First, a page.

CNC Services Northwest

Method 1a: Use your touch probe as the reference tool

Use this method if you have several tools you wish to set up, keep, and reuse, and you have a DP-4 or similar electronic touch probe. The following instructions assume you also have a TT-1 electronic tool detector, but that is not required in order to use the touch probe as the reference tool.



Preparation (one-time)

  1. On the Machine Parameters screen, set Parameter 12 to the tool number you want to use for the touch probe. For example, to make the touch probe be tool #200:
    1. Press F1/Setup
    2. Press F3/Config
    3. Enter "137"
    4. Press F3/Param
    5. Arrow down to Parameter 12
    6. Enter "200"
    7. Press F10/Save
    8. Press ESC twice to return to the main screen.
  2. In the tool offset library, set the height offset for the Probe to zero:
    1. Press F1/Setup
    2. Press F2/Tool
    3. Press F1/Offsets
    4. Press End to go to the end of this list (to number 200)
    5. Press the left arrow to move back to height offset 200
      (if you chose some other tool number for your Probe, highlight that height offset value instead)
    6. Enter "0"
    7. Press F10/Save
    8. Press ESC twice to return to the main screen.

Operation (for each job)

  1. Load all of the tools for the job into their tool holders.
  2. Put the Probe (the Reference Tool) in the spindle.
  3. Plug the Probe into the control. Unplug the TT-1 if necessary.
  4. Go to Part Setup: F1/Setup -> F1/Part
  5. Touch off and set X and Y positions using F4/Auto or F5/Probe.
  6. Touch off and set the part surface in Z using F4/Auto.
  7. Go to the Offset Library: F1/Setup -> F2/Tool -> F1/Offsets
  8. Press F1 to set Z Reference. Following the instructions:
    1. Place the TT-1 on a convenient surface and jog the Probe over it.
    2. Verify again that the Probe is plugged in and its light is on.
    3. Press F3 to automatically probe and set Z Reference.
  9. If you unplugged the TT-1 in order to plug in the Probe, unplug the Probe and plug the TT-1 back in now.
  10. For each tool in the job:
    1. Highlight the tool/offset number.
    2. Load the tool.
    3. Jog over the TT-1.
    4. Press F3 to automatically measure the tool's height offset.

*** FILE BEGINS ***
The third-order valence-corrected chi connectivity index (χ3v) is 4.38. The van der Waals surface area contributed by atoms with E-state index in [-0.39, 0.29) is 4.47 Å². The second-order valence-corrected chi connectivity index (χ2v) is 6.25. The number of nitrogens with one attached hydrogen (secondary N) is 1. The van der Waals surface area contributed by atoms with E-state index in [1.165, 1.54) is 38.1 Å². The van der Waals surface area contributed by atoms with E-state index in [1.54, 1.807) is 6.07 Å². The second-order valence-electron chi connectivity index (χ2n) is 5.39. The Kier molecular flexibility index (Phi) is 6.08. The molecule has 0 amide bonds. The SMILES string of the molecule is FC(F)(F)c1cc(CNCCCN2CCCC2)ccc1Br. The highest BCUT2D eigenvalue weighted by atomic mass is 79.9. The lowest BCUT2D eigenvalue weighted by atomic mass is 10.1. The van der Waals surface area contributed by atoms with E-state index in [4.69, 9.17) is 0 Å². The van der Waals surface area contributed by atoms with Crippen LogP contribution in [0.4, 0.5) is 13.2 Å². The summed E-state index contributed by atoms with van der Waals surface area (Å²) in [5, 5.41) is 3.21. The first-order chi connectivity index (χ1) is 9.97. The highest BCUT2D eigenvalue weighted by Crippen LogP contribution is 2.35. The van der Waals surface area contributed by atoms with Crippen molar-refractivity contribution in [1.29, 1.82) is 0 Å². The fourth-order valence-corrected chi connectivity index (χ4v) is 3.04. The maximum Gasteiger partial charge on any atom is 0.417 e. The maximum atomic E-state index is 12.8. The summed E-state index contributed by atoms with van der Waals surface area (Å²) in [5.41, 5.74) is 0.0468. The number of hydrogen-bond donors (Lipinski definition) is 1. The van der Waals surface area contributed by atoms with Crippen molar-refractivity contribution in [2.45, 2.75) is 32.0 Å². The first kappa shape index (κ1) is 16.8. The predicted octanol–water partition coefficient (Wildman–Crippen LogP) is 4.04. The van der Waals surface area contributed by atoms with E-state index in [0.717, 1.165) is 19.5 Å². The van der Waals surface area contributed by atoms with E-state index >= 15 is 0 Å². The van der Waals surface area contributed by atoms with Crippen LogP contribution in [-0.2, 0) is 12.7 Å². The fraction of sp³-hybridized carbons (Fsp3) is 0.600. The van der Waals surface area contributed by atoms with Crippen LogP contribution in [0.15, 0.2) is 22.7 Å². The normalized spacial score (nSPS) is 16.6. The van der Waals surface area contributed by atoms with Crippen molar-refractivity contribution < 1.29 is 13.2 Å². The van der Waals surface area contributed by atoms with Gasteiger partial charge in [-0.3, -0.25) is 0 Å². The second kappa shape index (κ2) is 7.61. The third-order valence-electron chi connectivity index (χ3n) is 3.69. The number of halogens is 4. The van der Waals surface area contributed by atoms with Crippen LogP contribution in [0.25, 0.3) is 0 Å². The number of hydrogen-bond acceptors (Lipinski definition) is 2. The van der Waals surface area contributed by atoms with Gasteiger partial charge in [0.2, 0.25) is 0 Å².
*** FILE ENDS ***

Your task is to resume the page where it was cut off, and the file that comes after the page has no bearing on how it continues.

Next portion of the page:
11. Press F10 to save the measured offsets.

If you have to replace one tool

  1. Go to the Offset Library
  2. Set Z Reference using the Probe and TT-1 on any convenient surface, as you did before. If you can place the TT-1 back on the same surface you used before, then you don't need to reset Z Reference.
  3. Load and measure the new tool on the TT-1.


When measuring a replacement tool, you do not have to use the same surface you used to measure the other tools, as long as you reset Z Reference with the Probe and TT1 on the new surface before measuring the new tool.

If the previous tool measuring surface has remained unchanged (e.g. you measured the tools with the TT-1 on the vise jaw, and have not moved the vise or knee), then you can measure replacement tools off that same surface without resetting Z Reference. Z Reference remains valid as long as the measuring surface does not move.

If you always place the TT-1 in the same location, you can set one of the reference return points (G28 or G30 positions) to be over that location. If you then set Machine Parameter 17 to the number of that return point (e.g. 1 for the G28 position, or 2 for the G30 position) then the control will automatically move X and Y to position over the TT-1 whenever you choose F3/Auto in the offset library. This will save you the time of jogging over and lining up before measuring tools.

When measuring large diameter tools (notably boring heads or shell mills) on the TT1, you may need to slide the TT1 around to line up the plunger under a flute, insert, or cutting tip. You can use the Feedrate Override and Feed Hold controls to slow down and pause Z movement as it comes down to measure, so you have time to move the TT1 and verify that it is lined up properly. Try to get the Feedrate Override back close to 100% before the actual measurement is taken. Large differences in the feedrate override setting when the measurement is taken can result in small errors in the measured offsets. These errors are generally under 0.002".

Copyright © 2017 Marc Leonard
Last updated 15-May-2017 MBL